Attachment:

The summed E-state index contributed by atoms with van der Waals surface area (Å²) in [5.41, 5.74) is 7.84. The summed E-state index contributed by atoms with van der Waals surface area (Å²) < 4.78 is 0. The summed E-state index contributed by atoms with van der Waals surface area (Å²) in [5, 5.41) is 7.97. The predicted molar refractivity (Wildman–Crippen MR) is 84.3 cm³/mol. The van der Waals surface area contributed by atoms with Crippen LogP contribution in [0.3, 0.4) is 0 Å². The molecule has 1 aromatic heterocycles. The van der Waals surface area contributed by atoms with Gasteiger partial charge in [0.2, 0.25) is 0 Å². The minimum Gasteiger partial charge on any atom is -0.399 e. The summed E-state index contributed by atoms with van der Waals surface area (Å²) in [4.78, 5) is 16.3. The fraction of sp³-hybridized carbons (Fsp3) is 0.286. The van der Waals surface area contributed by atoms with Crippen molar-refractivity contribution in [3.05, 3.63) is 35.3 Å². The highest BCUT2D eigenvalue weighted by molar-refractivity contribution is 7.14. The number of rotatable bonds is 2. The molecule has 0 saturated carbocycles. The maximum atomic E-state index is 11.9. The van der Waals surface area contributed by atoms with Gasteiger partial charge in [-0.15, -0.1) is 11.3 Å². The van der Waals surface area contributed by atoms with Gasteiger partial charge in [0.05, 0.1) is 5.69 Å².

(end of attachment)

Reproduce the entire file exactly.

The summed E-state index contributed by atoms with van der Waals surface area (Å²) in [5.41, 5.74) is 7.84. The summed E-state index contributed by atoms with van der Waals surface area (Å²) < 4.78 is 0. The summed E-state index contributed by atoms with van der Waals surface area (Å²) in [5, 5.41) is 7.97. The predicted molar refractivity (Wildman–Crippen MR) is 84.3 cm³/mol. The van der Waals surface area contributed by atoms with Crippen LogP contribution in [0.3, 0.4) is 0 Å². The molecule has 1 aromatic heterocycles. The van der Waals surface area contributed by atoms with Gasteiger partial charge in [0.2, 0.25) is 0 Å². The minimum Gasteiger partial charge on any atom is -0.399 e. The summed E-state index contributed by atoms with van der Waals surface area (Å²) in [4.78, 5) is 16.3. The fraction of sp³-hybridized carbons (Fsp3) is 0.286. The van der Waals surface area contributed by atoms with Crippen molar-refractivity contribution in [3.05, 3.63) is 35.3 Å². The highest BCUT2D eigenvalue weighted by molar-refractivity contribution is 7.14. The number of rotatable bonds is 2. The molecule has 0 saturated carbocycles. The maximum atomic E-state index is 11.9. The van der Waals surface area contributed by atoms with Gasteiger partial charge in [-0.15, -0.1) is 11.3 Å². The van der Waals surface area contributed by atoms with Gasteiger partial charge in [0.05, 0.1) is 5.69 Å².